A top Democratic senator wants Congress to begin work on a new round of Iranian sanctions, even though a temporary pact on Iran’s nuclear program has been reached.
The White House believes that new sanctions on Iran could undercut the fragile agreement between Iran, the United States and other world powers. But Robert Menendez (D-N.J.), the chairman of the Senate foreign relations committee, is skeptical of the “modest” agreement and wants a contingency plan in place.
“I think that there is an opportunity here to continue the diplomatic track and hopefully have success with it, but at the same time prospectively be ready for a round of sanctions that would be implemented if there is no agreement,” he said Monday during an interview with Fusion’s Jorge Ramos.
Under the deal, Iran agreed to halt development of its controversial nuclear program and to allow international monitors to inspect the nation’s nuclear facilities. In exchange, the U.S. and other nations will temporarily lift sanctions, which add up to close to $7 billion in relief.
Menendez doesn’t think the U.S. got enough in return for lifting its sanctions on a provisional basis because Iran is not forced to dismantle their nuclear capabilities.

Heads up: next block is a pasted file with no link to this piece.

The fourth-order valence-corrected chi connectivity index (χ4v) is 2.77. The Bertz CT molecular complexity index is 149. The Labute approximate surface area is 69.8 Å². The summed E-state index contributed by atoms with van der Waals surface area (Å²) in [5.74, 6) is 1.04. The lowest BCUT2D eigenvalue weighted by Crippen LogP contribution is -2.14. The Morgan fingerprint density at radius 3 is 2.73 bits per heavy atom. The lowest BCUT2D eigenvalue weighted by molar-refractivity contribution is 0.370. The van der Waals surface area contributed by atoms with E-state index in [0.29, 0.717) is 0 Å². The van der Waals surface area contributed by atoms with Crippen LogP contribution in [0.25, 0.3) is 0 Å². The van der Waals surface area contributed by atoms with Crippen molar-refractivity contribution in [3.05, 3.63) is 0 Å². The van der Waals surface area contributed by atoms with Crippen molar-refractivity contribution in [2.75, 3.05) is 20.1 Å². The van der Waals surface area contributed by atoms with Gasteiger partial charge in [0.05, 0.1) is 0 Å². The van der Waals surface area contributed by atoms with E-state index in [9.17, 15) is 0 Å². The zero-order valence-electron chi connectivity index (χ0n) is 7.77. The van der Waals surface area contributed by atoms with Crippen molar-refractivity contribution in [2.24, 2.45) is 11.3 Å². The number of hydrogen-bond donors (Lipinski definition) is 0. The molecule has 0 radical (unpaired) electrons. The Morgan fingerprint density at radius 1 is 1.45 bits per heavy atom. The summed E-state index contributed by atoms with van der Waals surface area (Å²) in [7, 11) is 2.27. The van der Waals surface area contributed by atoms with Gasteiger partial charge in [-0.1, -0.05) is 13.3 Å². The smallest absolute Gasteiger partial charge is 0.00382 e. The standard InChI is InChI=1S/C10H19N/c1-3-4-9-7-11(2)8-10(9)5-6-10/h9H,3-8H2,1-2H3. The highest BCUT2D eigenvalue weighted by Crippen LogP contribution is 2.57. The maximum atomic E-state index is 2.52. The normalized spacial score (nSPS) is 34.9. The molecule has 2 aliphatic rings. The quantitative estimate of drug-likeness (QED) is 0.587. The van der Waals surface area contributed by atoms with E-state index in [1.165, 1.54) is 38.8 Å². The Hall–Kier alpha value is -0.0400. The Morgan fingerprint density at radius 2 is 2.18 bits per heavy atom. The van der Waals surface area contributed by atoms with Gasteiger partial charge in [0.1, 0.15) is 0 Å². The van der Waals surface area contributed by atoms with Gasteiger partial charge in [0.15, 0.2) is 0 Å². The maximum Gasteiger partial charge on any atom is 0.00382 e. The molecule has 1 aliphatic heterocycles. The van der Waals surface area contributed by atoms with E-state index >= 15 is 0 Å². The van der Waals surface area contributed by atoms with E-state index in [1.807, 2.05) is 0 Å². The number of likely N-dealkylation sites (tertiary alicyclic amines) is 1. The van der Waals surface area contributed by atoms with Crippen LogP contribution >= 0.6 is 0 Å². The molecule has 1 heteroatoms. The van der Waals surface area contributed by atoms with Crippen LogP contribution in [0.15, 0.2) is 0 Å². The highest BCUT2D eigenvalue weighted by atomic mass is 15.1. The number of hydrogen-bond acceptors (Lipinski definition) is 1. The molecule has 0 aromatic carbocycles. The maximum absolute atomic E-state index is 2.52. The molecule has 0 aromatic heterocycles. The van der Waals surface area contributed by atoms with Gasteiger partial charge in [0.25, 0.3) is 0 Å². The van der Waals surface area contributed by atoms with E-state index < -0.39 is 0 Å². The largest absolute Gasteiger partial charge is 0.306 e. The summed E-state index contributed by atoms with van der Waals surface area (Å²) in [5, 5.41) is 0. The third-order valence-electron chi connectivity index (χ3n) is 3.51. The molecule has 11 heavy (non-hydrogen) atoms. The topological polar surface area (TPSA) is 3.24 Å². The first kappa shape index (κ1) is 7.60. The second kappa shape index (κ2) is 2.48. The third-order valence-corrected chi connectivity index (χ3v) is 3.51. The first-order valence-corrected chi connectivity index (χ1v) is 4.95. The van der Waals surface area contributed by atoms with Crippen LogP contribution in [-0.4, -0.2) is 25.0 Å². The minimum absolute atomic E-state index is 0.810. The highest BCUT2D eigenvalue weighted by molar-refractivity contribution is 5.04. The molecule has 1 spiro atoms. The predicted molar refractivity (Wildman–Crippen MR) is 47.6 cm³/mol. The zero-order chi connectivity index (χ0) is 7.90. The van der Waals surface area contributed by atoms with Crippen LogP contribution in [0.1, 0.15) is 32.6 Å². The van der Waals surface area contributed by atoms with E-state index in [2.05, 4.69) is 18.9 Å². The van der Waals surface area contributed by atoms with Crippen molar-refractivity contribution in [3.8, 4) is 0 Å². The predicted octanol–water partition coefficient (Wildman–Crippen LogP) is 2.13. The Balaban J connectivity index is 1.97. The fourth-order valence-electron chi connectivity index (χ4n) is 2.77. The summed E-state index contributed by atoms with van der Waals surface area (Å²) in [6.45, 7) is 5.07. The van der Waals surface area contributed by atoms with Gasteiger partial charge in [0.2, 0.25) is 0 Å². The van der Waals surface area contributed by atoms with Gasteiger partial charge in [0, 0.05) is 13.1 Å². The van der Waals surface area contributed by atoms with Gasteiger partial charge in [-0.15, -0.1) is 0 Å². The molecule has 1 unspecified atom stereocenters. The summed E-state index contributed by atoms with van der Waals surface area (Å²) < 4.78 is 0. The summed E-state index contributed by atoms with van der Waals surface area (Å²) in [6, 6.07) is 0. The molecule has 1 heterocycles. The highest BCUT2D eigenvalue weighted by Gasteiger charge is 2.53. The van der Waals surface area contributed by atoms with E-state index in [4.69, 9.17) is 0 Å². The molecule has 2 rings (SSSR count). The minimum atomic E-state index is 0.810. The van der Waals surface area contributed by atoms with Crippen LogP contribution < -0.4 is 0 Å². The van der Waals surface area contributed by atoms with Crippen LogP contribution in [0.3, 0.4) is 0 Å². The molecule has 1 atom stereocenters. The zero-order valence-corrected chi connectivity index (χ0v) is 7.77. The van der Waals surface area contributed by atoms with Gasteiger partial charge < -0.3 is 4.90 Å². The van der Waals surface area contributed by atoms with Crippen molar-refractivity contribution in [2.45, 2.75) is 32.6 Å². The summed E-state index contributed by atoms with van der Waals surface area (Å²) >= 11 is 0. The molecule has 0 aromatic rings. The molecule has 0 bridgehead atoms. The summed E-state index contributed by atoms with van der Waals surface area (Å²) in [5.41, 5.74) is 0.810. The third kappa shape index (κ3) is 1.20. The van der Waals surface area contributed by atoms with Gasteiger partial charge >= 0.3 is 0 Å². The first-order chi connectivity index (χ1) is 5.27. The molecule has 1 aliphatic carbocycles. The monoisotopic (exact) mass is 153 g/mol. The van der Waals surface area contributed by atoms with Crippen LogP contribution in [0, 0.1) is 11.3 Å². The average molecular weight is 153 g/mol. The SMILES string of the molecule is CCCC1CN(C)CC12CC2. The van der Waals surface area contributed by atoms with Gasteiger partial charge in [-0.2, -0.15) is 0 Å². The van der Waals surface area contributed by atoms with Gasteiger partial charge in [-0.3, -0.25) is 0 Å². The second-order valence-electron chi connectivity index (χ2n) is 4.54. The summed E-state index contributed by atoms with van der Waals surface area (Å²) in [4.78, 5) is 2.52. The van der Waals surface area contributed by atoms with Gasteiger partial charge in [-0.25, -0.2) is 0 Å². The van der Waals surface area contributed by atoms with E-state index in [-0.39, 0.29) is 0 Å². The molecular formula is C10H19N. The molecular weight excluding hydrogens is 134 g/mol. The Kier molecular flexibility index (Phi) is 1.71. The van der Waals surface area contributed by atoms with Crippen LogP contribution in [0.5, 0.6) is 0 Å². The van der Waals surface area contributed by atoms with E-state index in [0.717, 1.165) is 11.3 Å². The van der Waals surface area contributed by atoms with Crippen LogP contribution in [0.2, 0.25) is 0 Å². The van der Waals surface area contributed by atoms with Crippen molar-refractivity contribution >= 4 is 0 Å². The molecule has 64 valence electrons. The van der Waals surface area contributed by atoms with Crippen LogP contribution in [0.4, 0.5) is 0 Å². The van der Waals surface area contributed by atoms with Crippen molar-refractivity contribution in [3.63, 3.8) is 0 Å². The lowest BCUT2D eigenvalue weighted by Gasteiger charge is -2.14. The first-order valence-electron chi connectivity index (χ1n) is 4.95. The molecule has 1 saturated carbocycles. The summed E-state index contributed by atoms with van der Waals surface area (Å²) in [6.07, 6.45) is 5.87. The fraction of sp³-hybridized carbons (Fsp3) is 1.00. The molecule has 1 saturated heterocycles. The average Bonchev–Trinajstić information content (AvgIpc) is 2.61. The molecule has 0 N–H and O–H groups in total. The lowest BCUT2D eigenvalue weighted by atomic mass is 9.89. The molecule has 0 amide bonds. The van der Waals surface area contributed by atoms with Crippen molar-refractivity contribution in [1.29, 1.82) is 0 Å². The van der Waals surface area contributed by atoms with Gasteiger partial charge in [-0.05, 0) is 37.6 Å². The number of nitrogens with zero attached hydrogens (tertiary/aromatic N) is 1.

“The only reason they are at the table today is because of the sanctions I and others have offered,” he said.
The White House, however, says that acting on additional sanctions now could torpedo the diplomatic process entirely.
“The concern is that rather than capitalizing on the diplomatic window that’s opened up, doubling down on sanctions at this point would actually undermine the international coalition that we built,” White House spokesman Josh Earnest told reporters on Sunday.
Menendez says he would prefer to pass a sanctions package that would not go into effect until the six-month window for the world powers and Iran to negotiate a long-term deal closes. There is bipartisan support in Congress for additional sanctions, but leaders have not said whether they will hold a vote.
The New Jersey senator said it’s important to act soon. Iran could develop a nuclear weapon within four to six weeks of negotiations collapsing, according to Menendez, and new sanctions could take months to implement.
“Clearly the White House has the view that they are moving in the right direction. And they also would like to see no further actions while we’re waiting,” he said. “The problem is that if six months pass and … we don’t achieve the ultimate goal, then it will be too late to begin a new round of sanctions.”